Kenya’s second biggest telecommunications firm, Airtel Kenya, is broke. The firm has been relying on loans from its parent company to stay in operation. According to the firm’s latest filings, loans from its holding firm Bharti Airtel Kenya BV increased to Sh. 52.2 billion in the year ended December 2020 from Sh. 46.6 billion in the previous year.
This revelation comes hot on the heels of a financial report which showed that losses recorded by the firm doubled to Sh. 5.9 billion in 2020 from Sh. 2.78 billion in 2019. Revenue stood at Sh. 26.54 billion, up from Sh. 21.2 billion in 2019. Further, Airtel’s net liability position widen further to Sh. 43.7 billion in the period, up from Sh. 37.78 billion as of March 2020, deepening its insolvent position.
Airtel said in the filings that the loans from its parent company are a significant contributor to its ability to remain in operation, in addition to the revenue generated from operations and other borrowings from external lenders.
“The company will be able to obtain from the shareholders any additional funding required to meet its obligations as and when they fall due. A commitment to this effect from the major shareholders has been obtained by the company. The directors are confident that the funds… will be available to the company to support its obligations as required,” the firm said.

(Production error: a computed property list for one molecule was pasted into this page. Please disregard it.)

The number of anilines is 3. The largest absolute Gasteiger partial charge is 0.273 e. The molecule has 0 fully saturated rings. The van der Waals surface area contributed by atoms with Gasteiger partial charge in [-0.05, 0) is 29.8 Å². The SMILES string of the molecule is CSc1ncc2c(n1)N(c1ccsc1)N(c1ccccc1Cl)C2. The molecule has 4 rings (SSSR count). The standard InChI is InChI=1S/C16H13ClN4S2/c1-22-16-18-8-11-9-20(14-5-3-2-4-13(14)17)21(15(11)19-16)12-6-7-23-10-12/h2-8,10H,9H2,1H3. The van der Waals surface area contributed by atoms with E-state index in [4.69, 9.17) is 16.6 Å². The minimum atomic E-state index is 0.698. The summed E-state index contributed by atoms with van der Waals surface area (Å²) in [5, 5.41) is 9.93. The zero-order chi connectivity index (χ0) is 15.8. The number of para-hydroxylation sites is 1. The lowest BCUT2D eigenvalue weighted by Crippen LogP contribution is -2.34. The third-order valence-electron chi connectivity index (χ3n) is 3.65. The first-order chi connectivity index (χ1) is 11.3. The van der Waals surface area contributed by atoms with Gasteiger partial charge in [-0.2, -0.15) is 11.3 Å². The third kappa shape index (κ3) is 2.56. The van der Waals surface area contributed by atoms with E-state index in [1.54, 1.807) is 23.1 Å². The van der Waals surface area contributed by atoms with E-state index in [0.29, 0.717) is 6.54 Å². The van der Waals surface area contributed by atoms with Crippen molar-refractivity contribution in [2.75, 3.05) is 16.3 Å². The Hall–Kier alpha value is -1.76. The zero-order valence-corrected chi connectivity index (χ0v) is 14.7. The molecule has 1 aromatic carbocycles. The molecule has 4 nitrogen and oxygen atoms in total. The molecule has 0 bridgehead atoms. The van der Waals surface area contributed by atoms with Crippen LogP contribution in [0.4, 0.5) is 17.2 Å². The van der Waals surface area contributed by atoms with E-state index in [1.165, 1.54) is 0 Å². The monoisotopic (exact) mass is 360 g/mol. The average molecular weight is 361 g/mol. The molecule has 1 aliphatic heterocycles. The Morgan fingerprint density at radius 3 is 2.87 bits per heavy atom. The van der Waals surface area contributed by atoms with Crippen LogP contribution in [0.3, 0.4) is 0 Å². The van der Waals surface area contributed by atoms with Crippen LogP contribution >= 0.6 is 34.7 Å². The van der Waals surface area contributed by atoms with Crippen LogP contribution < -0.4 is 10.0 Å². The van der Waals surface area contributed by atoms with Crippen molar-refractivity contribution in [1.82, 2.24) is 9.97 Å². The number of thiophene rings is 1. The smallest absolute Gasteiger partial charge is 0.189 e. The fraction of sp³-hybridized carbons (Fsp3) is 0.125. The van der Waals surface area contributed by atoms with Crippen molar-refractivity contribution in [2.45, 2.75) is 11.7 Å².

Additionally, other debt Airtel owes international banks Sh. 10.9 billion (HSBC Mauritius Sh. 1.64 billion, Citibank Sh. 5.4 billion, Standard Chartered Plc Sh. 1 billion, JP Morgan Sh. 2.19 billion, and a bank overdraft from Standard Chartered Bank Kenya of Sh. 702.75 million).
The report further shows that the loans Airtel owes are dollar-denominated. They are supposed to be payable on demand, and are unsecured. They carry an interest charge of three percent per annum.
Airtel has struggled to stay profitable ever since Safaricom took the lead in the market over a dozen years ago. The firm has been sold multiple times and rebranded from Kencel, Celtel, and Zain.